Money is always hard for Ministers to find, but the financial position should be put in context. Right now, the vast majority of pensioner couples and lone parents live in dangerously cold homes--cold enough to make them and their children ill--because they cannot afford enough heat. Families must daily choose between food and

14 Jan 1998 : Column 292

warmth, while money leaks out of their poorly insulated homes. They waste the little money that they have, while the NHS spends an estimated £1 billion every year treating people who get ill in their cold, damp homes.

It is not just a question of the Government giving more money: that is the least of it. The scale of the problem goes beyond what any Government could provide. The average home in England is only half as energy efficient as the Government think is satisfactory, so there is a huge backlog of work if we are to achieve the standards of other countries. One in 10 low-income homes has no loft insulation, a third are still without adequate hot-water tank insulation and nearly 70 per cent. have no draught proofing. I could go on, but the point is made.

A vast amount remains to be done to give less-well-off people warm homes and a chance to use less power to better effect. The majority of homes in Britain could do with extra work, and a sensible way must be found to meet the large cost of that. The previous Conservative Administration found a solution--a levy on the energy companies--which was cleared by the Treasury. However, it was never put into practice. The regulator's block on such a levy must be overturned, by legislation if necessary. There would be overwhelming support in the House for such action.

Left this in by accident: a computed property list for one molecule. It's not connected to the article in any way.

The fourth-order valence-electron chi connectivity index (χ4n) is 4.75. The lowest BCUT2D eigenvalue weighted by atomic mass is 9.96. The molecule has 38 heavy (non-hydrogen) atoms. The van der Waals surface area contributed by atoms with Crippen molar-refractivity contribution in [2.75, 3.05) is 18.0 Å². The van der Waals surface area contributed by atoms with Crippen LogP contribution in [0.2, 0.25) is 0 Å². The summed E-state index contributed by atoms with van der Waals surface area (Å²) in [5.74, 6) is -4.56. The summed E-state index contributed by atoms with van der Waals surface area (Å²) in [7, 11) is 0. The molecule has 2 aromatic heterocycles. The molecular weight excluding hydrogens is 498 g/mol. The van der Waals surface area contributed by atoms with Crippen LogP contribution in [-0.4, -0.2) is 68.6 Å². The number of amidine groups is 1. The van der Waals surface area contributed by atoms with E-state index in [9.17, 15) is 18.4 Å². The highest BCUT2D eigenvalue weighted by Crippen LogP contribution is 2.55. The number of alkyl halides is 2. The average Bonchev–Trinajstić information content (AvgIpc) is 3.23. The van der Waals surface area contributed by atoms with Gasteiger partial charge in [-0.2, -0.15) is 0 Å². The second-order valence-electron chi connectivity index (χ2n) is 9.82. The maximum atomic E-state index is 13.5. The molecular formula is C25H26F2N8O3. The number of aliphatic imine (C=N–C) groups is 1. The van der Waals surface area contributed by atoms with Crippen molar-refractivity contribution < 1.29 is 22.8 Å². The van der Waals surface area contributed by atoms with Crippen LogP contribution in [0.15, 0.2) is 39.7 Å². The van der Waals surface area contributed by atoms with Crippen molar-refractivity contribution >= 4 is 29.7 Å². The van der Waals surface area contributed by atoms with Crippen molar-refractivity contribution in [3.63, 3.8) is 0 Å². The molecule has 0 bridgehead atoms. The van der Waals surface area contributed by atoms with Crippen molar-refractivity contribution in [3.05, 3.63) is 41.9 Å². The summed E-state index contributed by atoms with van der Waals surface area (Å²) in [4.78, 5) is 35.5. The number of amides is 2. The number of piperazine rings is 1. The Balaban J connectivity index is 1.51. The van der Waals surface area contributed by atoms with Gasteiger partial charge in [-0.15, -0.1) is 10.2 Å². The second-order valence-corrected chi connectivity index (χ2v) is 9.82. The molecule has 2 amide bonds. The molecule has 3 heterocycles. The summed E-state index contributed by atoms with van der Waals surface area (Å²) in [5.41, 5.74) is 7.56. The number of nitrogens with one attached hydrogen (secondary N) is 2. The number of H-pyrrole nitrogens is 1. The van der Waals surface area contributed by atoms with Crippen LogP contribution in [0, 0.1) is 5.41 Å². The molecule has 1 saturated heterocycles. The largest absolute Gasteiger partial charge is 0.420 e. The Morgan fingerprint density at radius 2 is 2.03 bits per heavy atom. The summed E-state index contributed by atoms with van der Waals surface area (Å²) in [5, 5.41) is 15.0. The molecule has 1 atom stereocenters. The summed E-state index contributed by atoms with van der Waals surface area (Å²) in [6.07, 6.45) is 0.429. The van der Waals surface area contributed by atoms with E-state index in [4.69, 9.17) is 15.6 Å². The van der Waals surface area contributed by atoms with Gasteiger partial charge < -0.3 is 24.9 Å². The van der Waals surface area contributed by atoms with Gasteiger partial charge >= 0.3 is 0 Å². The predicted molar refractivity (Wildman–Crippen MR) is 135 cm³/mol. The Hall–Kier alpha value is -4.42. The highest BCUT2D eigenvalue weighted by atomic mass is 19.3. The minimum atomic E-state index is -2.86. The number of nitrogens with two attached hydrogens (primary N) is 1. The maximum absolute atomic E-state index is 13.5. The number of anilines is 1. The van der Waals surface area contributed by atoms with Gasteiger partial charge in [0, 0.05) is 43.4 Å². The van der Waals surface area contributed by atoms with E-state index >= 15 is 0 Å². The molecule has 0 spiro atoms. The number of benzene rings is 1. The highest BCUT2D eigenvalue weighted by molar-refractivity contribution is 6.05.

The companies that make large profits from heating our homes and, incidentally, polluting our environment must be required to put far more of their profits back into the community through the funding of energy efficiency schemes. At a time of falling energy prices and high profits, there is no reason for that to lead to higher bills next year for anybody. Through insulation, the fuel poor would gain lower bills and warmer homes.